I first heard about online grocery shopping a few years ago when I lived in a neighbourhood without amenities within walking distance. I used to dread spending the time, energy, and gas money going to the grocery store each week. I was working 70 hours, and a trip to the store could easily take one or two hours out of my day. It didn’t seem worth the hassle, and I often bought take-out instead because it was easier – not great for my waistline or my wallet. :|
When my neighbour told me she had started ordering her groceries online, I was intrigued. For a small fee, she was able to do all her shopping on the internet, and choose the delivery time most convenient for her. It seemed like the perfect solution to my time crunch, so I decided to try it out. It was great, and I used the service a couple of times before I ended up moving into my current home – which is more conveniently located for shopping.
But, I’m feeling the time crunch again. Even though I’m only working 50-55 hours/week, I find myself busy after work almost every day of the week – field hockey practice on Tuesdays and Thursdays, and running Monday, Wednesday, Fridays. Weekends are filled with more running, field hockey games, and social commitments that I’m never able to fit in during the work week. I was finding it hard to go anywhere but Safeway for my groceries (a 5 minute walk from my house), but everything is so expensive there.
So, I decided to try ordering groceries from my preferred store, Thrifty Foods. They charge a flat rate of $7.95 for next day service (same day is $9.95), which I thought was reasonably priced considering it would cost me $4.60 in gas to drive there and back, plus at least an hour of my time.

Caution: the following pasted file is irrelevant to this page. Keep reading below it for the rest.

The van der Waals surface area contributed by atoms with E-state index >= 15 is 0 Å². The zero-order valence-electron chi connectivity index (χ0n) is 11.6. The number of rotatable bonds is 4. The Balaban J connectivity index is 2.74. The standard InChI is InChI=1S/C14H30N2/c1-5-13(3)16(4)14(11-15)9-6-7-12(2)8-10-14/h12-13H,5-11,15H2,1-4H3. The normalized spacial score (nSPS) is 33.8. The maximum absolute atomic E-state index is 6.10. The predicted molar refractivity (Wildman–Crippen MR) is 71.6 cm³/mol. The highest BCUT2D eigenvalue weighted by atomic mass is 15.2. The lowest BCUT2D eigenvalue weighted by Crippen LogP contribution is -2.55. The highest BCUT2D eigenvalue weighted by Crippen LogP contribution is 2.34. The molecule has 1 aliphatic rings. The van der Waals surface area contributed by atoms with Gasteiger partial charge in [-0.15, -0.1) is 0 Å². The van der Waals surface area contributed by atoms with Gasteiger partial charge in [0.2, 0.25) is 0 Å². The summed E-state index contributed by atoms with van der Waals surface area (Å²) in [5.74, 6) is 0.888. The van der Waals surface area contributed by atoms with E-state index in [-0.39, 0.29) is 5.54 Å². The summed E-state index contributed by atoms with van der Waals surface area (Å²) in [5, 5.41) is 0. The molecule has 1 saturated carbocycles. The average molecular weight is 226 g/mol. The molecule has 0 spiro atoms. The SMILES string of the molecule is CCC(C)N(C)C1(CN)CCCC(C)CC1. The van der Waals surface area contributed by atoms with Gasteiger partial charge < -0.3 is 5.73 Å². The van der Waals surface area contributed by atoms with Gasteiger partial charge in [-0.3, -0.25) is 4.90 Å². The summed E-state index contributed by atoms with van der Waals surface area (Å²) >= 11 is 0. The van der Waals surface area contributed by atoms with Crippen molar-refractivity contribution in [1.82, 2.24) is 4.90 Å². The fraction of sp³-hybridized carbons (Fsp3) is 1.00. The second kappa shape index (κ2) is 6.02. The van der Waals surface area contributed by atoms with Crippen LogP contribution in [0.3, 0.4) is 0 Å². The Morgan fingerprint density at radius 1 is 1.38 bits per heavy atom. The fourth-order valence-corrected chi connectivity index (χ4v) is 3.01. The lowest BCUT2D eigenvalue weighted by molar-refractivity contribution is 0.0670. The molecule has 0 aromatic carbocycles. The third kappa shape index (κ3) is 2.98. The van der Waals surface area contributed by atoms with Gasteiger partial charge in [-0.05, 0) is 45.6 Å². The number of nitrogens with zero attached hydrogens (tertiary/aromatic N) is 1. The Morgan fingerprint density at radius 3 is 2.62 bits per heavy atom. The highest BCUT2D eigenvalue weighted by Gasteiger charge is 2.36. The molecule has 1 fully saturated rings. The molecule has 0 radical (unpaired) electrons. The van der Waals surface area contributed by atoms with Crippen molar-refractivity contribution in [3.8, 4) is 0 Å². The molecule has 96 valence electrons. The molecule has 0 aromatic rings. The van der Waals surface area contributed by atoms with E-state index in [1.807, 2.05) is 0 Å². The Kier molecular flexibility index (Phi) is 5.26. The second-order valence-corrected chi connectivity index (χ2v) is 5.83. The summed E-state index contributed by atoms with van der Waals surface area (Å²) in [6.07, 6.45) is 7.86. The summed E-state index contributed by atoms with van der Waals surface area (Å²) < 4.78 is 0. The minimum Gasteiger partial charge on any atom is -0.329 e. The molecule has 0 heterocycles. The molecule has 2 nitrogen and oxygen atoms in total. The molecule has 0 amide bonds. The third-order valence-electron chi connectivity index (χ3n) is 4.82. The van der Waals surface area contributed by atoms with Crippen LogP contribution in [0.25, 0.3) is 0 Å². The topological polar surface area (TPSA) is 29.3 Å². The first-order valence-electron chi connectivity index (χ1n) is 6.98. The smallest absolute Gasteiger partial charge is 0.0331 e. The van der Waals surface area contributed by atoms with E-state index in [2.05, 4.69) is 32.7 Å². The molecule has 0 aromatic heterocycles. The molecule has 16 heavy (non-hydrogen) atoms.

It took me about 15 minutes to order all of my groceries online (I did it over my lunch break at work), and I was impressed. I felt like I was able to stop my impulse purchases (which were almost always junk food), and I could see the total amount of my order as I shopped – which helped me stay on budget.
What impressed me about Thrifty Foods is their customer service, although I shouldn’t be surprised. I’ve shopped with them for as long as I can remember, and it’s always been top notch. Their customer service reps will call you if anything you’ve ordered is out of stock, and suggest replacement items for you instead. Their delivery drivers are extremely friendly, and I feel really happy with how I was treated.
However, even though I’ve had some really positive experiences, and the service fees are reasonable, there are definitely cons to having groceries delivered.
For example, even though I was able to leave a note attached to each product I put into my online shopping basket, I almost never got the fruits the way I would have picked them out myself. “Slightly green bananas” can mean different things to different people, I guess. :) Additionally, it’s kind of inconvenient to have to wait at home for the delivery to arrive (a 1.5 hour window), and every other week I end up having to make a supplementary trip to the local Asian market anyway to pick up produce and other perishables.
I don’t think this is something I would do on a weekly, or even a bi-weekly basis. But I do think it’s something I would do every few months when I have a big shopping trip ahead of me.
In theory, anyone with a busy schedule can benefit from ordering groceries online. I can’t believe it’s taken me this long to use the service again! However, it might only be worth it on a regular basis for the following types of people:
- People who don’t have vehicles, and cannot make big trips to the grocery store for regular staples.
- The elderly, disabled, or injured, who find it difficult getting out of the house.
- Those who live far from any reasonably priced stores.
Have you – or would you – ever go online grocery shopping?
Yesterday, as I contemplated signing up for a corporate gym membership, I got to thinking how much money I spend on fitness each year.